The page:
10 Tips To Help Prevent Type 2 Diabetes

10 Tips To Help Prevent Type 2 Diabetes

You can help reduce your risk of type 2 diabetes by understanding your risk and making changes to your lifestyle. Common risk factors include increased weight, blood pressure, cholesterol and triglyceride (blood fat) levels. Changing the habits of a lifetime isn’t easy, but it’s worth the effort. Here are some tips to help you reduce your risk of type 2 diabetes. Check your risk of diabetes. Take the Life! risk assessment test and learn more about your risk of developing type 2 diabetes. A 12+ score indicates that you are at high risk and may be eligible for the Life! program - a free Victorian lifestyle modification program that helps you reduce your risk of type 2 diabetes and cardiovascular disease, or call 13 RISK (13 7475). Manage your weight. Excess body fat, particularly if stored around the abdomen, can increase the body’s resistance to the hormone insulin. This can lead to type 2 diabetes. Exercise regularly. Moderate physical activity on most days of the week helps manage weight, reduce blood glucose levels and may also improve blood pressure and cholesterol. Eat a balanced, healthy diet. Reduce the amount of fat in your diet, especially saturated and trans fats. Eat more fruit, vegetables and high-fibre foods. Cut back on salt. Limit takeaway and processed foods. ‘Convenience meals’ are usually high in salt, fat and kilojoules. It’s best to cook for yourself using fresh ingredients whenever possible. Limit your alcohol intake. Too much alcohol can lead to weight gain and may increase your blood pressure and triglyceride levels. Men should have no more than two standard drinks a day and women should have no more than one. Quit smoking. Smokers are twice as likely to develop diabetes as non-smokers. Control your blood pressure. Most people can do th Continue reading >>

Type 2 Diabetes

Type 2 Diabetes

Print Diagnosis To diagnose type 2 diabetes, you'll be given a: Glycated hemoglobin (A1C) test. This blood test indicates your average blood sugar level for the past two to three months. It measures the percentage of blood sugar attached to hemoglobin, the oxygen-carrying protein in red blood cells. The higher your blood sugar levels, the more hemoglobin you'll have with sugar attached. An A1C level of 6.5 percent or higher on two separate tests indicates you have diabetes. A result between 5.7 and 6.4 percent is considered prediabetes, which indicates a high risk of developing diabetes. Normal levels are below 5.7 percent. If the A1C test isn't available, or if you have certain conditions — such as if you're pregnant or have an uncommon form of hemoglobin (known as a hemoglobin variant) — that can make the A1C test inaccurate, your doctor may use the following tests to diagnose diabetes: Random blood sugar test. A blood sample will be taken at a random time. Blood sugar values are expressed in milligrams per deciliter (mg/dL) or millimoles per liter (mmol/L). Regardless of when you last ate, a random blood sugar level of 200 mg/dL (11.1 mmol/L) or higher suggests diabetes, especially when coupled with any of the signs and symptoms of diabetes, such as frequent urination and extreme thirst. Fasting blood sugar test. A blood sample will be taken after an overnight fast. A fasting blood sugar level less than 100 mg/dL (5.6 mmol/L) is normal. A fasting blood sugar level from 100 to 125 mg/dL (5.6 to 6.9 mmol/L) is considered prediabetes. If it's 126 mg/dL (7 mmol/L) or higher on two separate tests, you have diabetes. Oral glucose tolerance test. For this test, you fast overnight, and the fasting blood sugar level is measured. Then you drink a sugary liquid, and blood s Continue reading >>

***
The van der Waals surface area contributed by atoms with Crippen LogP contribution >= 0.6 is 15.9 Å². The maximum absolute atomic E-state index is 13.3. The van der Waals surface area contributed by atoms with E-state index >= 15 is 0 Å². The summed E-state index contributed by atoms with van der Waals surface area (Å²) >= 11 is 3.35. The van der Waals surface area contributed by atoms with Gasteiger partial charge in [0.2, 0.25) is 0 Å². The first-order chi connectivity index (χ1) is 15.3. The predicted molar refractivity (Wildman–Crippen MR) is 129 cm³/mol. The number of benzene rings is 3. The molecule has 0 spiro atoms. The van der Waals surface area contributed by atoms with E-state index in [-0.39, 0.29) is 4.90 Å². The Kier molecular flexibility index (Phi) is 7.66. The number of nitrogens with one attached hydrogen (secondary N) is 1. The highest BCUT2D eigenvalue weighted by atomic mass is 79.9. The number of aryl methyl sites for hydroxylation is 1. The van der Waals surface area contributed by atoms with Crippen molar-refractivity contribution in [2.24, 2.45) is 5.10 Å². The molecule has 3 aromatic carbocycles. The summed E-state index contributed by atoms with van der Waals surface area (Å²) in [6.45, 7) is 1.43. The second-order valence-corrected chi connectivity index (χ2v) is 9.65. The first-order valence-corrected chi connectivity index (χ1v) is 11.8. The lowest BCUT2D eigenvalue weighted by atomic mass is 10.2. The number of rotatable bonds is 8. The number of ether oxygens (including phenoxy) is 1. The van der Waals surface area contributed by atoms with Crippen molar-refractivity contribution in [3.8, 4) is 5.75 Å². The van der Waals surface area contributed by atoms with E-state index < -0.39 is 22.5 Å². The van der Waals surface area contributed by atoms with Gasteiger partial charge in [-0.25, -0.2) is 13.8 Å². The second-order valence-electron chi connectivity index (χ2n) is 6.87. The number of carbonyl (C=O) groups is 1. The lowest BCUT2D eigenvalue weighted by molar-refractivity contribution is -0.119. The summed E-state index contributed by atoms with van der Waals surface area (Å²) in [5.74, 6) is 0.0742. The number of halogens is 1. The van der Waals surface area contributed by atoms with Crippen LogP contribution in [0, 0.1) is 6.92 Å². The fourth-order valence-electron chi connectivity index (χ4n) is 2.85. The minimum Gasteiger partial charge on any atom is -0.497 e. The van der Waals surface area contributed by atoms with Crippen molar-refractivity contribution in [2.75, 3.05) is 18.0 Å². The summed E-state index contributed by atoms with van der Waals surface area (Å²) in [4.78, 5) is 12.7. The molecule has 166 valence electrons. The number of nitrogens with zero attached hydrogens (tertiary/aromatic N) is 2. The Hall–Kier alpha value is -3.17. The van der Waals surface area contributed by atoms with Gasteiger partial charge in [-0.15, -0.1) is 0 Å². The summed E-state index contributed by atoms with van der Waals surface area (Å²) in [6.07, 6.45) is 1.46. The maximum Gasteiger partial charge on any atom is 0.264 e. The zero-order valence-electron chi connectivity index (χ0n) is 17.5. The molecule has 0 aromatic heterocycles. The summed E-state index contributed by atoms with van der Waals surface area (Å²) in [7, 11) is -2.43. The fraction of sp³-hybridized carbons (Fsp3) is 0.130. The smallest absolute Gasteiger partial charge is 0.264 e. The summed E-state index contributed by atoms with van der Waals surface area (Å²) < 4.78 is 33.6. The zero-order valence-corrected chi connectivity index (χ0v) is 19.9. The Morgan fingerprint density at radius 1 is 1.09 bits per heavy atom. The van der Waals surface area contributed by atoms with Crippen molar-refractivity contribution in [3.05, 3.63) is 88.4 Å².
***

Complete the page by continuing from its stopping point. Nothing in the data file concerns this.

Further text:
Lifestyle Changes To Manage Type 2 Diabetes

Lifestyle Changes To Manage Type 2 Diabetes

You can improve your overall health, lower your blood sugar levels, and lower your chance of having a heart attack or stroke by changing your diet and activities. Here are a few things you can do to stay as healthy as possible after you've been diagnosed with type 2 diabetes. Maintain a healthy body weight Many people with type 2 diabetes are overweight. Losing weight and keeping it off will help you control your blood sugar and make you feel better. Body mass index (BMI) is a measure of body fat. It is based on your height and weight. Go to to calculate your BMI. A healthy BMI is less than 25. If your BMI is more than 25, talk with your doctor about things you can do to lose weight. Begin by setting a goal to lose 7 percent of your current weight. For example, if you weigh 250 pounds, your first goal will be to lose 18 pounds. Losing any amount of weight and keeping it off will improve your health, so don't get discouraged if you lose the weight slowly. Combining a healthy diet with exercise is the best way to lose weight and keep it off. Make healthy food choices Less than 25 percent of your calories should come from fat. Avoid fatty foods like deli meats, hot dogs, snack foods, and pastries. If reducing the amount of fat from calories does not help you lose weight, decrease the total number of calories you consume. The number of calories you should consume each day depends on how much you weigh. Exercise regularly Getting at least 150 minutes per week of moderate exercise, like walking, biking, and swimming, will help you lose weight and keep it off, and it can help keep your heart healthy. Spread your exercise out over several days each week (for example, five sessions of 30 minutes each). Try not to go more than two days without exercising. If you do not have any m Continue reading >>